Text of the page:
Getting fit in the New Year
Aren’t the holidays about good times with loved ones, great food, and fun? Anyway, beginning Jan. 1, you will make resolutions to eat healthier and work out. Starting then, you plan to get fit. This will be your New Year’s resolution. Life will be better after December.
Sound familiar? It should if you’re one of the millions of people who find themselves unsatisfied with their excess body weight or sluggish physical condition at the turn of the calendar. In all parts of the world, the start of a new year inspires adults to give up junk food, join a gym or make healthier choices.
It is well established that regular, moderate-to-vigorous physical activity reduces the risk of future cardiac events in healthy individuals and individuals with existing cardiovascular disease.
So, if you’re like most Americans, getting more exercise is on your list of New Year’s resolutions. And for good reason: exercise is one of the key methods for lowering cholesterol – and blood pressure, my new concern – without medications. Oh, and that dropping weight side-benefit is kind of cool too.
Because bodies are living, breathing matter, they need to be stimulated in order to become more fit. This means exercise is ideally done just outside your comfort zone. If that is basically what exercise is, then you as an average Joe or Jane should be able to “just do it,” and be on your way to a healthy, well-toned body, right? Perhaps. But as many people know all too well, it’s not that easy to start a fitness routine, particularly for the out-of-shape and the inconsistent. To avoid overwhelming yourself, set realistic expectations.
Exercise does not need to be a formal activity. It does not require a big chunk of time carved out of your day. You know, there used to be a time when people stayed fit by doing ordinary things like doing housework, taking the stairs, and playing with their kids.
Apparently, to lower cholesterol and blood pressure, one needs to exercise for an average of 40 minutes at a ‘moderate-to-vigorous-intensity aerobic activity’ 3-4 days each week.
Guidelines from the U.S. Department of Health and Human Services suggest 75 minutes of “vigorous” aerobic activity or 150 minutes of “moderate” activity every week for adults. Vigorous activities include running, jumping rope or playing squash, activities where you can’t say more than a few words at a time. Moderate activities include brisk walking, dancing or biking, where you usually can talk but not sing.
Your heart rate is another way to gauge activity level. Start with 220 and subtract your age. Moderate activity is 50 to 70 percent of that number. For a 50-year-old, that’s a heart rate of about 85 to 120, according to the Centers for Disease Control and Prevention.
For the average person, a good fitness program consists of exercises that work out the whole body. A cardio workout improves the function and health of the heart, lungs, and blood vessels.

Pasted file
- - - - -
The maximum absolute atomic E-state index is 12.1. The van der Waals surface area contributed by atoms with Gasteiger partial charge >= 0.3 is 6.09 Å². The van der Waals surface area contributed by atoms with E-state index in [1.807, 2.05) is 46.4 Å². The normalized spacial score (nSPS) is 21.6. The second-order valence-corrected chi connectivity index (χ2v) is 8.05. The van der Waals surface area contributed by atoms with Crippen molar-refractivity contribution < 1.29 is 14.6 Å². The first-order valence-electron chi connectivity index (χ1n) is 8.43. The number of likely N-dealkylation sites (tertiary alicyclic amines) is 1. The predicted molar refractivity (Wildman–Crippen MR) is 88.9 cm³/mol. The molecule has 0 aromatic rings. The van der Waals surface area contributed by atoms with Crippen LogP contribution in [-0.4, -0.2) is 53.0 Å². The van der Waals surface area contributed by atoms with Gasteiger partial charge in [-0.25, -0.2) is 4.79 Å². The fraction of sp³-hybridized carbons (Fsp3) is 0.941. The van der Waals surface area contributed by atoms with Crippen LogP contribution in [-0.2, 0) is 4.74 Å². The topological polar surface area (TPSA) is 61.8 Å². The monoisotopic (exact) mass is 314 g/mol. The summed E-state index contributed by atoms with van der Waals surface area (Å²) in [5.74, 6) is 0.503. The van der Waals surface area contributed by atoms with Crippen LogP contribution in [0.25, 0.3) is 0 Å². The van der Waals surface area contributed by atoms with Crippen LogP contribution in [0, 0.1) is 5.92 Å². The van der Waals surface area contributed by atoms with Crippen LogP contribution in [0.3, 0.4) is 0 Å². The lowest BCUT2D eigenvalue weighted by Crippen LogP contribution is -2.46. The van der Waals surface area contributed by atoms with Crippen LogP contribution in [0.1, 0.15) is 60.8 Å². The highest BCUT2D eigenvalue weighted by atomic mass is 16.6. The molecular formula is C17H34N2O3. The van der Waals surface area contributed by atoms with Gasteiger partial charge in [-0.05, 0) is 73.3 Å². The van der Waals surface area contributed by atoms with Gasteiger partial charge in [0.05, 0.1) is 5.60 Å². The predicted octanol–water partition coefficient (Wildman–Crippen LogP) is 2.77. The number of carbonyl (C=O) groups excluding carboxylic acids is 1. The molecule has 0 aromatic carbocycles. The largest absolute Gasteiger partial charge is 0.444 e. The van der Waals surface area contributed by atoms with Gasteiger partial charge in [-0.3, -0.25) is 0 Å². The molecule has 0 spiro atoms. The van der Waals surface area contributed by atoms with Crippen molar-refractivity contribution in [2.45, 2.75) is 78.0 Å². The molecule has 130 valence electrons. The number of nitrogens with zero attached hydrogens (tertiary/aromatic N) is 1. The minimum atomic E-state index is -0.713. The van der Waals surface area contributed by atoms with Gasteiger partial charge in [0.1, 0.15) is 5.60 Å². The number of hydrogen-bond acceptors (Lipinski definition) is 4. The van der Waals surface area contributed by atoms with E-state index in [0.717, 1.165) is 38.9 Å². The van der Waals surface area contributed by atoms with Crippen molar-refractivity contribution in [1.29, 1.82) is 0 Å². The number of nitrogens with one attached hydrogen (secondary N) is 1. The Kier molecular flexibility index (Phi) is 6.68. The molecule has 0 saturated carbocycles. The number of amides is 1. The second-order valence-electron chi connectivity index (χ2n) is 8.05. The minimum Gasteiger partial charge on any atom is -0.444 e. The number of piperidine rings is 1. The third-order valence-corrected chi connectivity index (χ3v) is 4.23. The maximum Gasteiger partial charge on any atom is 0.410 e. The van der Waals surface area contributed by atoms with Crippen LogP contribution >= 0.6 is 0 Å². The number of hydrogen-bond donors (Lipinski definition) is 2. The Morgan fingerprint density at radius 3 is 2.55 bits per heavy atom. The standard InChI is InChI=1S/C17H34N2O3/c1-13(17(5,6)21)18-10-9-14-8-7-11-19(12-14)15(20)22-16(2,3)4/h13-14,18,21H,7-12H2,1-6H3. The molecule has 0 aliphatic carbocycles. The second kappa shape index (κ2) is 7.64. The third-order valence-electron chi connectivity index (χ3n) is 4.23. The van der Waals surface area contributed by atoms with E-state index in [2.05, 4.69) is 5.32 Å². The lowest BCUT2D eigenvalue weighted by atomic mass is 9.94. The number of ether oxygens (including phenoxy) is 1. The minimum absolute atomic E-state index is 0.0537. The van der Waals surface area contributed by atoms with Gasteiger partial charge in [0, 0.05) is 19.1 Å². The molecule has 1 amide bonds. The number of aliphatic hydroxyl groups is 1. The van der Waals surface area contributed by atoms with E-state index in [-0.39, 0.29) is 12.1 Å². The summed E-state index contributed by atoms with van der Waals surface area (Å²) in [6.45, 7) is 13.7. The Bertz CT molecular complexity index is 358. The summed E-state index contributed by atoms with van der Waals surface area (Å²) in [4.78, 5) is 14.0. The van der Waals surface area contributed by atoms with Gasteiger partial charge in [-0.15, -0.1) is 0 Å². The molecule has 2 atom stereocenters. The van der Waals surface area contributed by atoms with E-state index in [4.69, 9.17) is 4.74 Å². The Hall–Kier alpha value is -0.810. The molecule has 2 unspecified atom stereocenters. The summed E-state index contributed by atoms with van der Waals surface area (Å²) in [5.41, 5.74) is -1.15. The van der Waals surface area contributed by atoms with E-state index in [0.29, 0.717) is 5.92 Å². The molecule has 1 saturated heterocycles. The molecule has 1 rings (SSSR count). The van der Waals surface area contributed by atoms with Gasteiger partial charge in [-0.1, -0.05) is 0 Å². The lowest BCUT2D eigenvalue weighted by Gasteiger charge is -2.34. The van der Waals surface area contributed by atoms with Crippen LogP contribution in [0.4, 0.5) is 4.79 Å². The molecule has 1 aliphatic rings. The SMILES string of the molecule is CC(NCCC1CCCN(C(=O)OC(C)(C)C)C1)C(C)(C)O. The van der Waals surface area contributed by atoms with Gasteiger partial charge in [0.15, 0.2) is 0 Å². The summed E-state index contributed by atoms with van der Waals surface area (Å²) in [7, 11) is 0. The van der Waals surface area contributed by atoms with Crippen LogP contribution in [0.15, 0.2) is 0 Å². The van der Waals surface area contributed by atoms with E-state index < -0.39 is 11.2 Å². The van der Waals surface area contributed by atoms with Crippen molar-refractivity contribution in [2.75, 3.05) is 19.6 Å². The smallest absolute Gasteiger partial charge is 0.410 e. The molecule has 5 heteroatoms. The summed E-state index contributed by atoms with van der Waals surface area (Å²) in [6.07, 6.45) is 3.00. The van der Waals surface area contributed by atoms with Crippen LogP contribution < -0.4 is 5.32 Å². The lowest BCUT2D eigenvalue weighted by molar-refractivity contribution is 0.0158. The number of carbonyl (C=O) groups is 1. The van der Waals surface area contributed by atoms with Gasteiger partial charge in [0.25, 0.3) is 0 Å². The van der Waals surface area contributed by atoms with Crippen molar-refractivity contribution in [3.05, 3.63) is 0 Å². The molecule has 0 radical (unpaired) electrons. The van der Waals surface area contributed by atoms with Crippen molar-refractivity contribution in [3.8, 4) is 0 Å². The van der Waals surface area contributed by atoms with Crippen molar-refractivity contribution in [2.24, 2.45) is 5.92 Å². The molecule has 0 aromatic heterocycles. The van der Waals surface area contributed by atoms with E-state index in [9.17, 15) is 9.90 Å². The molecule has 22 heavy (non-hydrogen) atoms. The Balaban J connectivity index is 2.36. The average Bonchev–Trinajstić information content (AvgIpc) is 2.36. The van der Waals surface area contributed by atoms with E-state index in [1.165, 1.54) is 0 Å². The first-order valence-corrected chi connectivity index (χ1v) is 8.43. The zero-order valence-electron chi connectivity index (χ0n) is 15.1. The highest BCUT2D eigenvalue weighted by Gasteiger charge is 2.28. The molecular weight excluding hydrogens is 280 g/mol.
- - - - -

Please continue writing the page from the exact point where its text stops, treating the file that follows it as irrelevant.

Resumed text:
Some activities can even double as weight-bearing exercise, the other component of an ideal fitness program. Weight-bearing exercises enhance the function and health of the bones, muscles, joints, and connective tissues.
This type of exercise involves anything that uses body weight against gravity. Examples include walking, jogging, playing basketball, yoga, martial arts, push-ups, weight training, and free weights. Experts suggest starting out with one set of eight to 15 repetitions of one exercise two days a week.
To get maximum benefits, focus on working out the larger muscle groups. Most of the muscle mass in the body lies in the trunk, thighs, chest, back, and abdomen. Targeting these areas will give “you the biggest bang for your buck, so to speak, for your workout time.
Many a New Year’s resolution has been thwarted by injury. Some people are so gung-ho about getting fit that they are too aggressive at the beginning of their fitness program. As a result, they may become injured, feel a lot of soreness, or think of exercise as an unpleasant experience.
Start low and then gradually progress! The thing most of us forget is that we didn’t become out of shape overnight. We shouldn’t expect to become well-conditioned overnight.
You can weave exercise into daily activities. For example, if you commute to work, think about walking part of the way if you can.
In fact, about a third of New Year’s resolvers make weight loss their primary goal, and about 15 percent aim to begin an exercise program. If you’re nodding your head and thinking, “Yup, I’m one of those people,” take heart. Your objective is a noble one, and, if accomplished, will surely do wonders for your health.
For one group, the resolution to become more active could literally be the difference between life and death. Research released by the American College of Sports Medicine finds that being more physically active can help adults suffering from heart disease keep premature death at bay.
Remember, I’m not a doctor. I just sound like one. Take good care of yourself and live the best life possible!
The information included in this column is for educational purposes only. It is not intended nor implied to be a substitute for professional medical advice. The reader should always consult his or her healthcare provider to determine the appropriateness of the information for their own situation or if they have any questions regarding a medical condition or treatment plan. Glenn Ellis, is a Health Advocacy Communications Specialist. He is the author of Which Doctor?, and Information is the Best Medicine. A health columnist and radio commentator who lectures, nationally and internationally on health related topics, Ellis is an active media contributor on Health Equity and Medical Ethics.
Listen to Glenn, every Saturday at 9:00am (EST) on www. wurdradio.com, and Sundays at 8:30am (EST) on www.wdasfm.com. For more good health information, visit: www.glennellis.com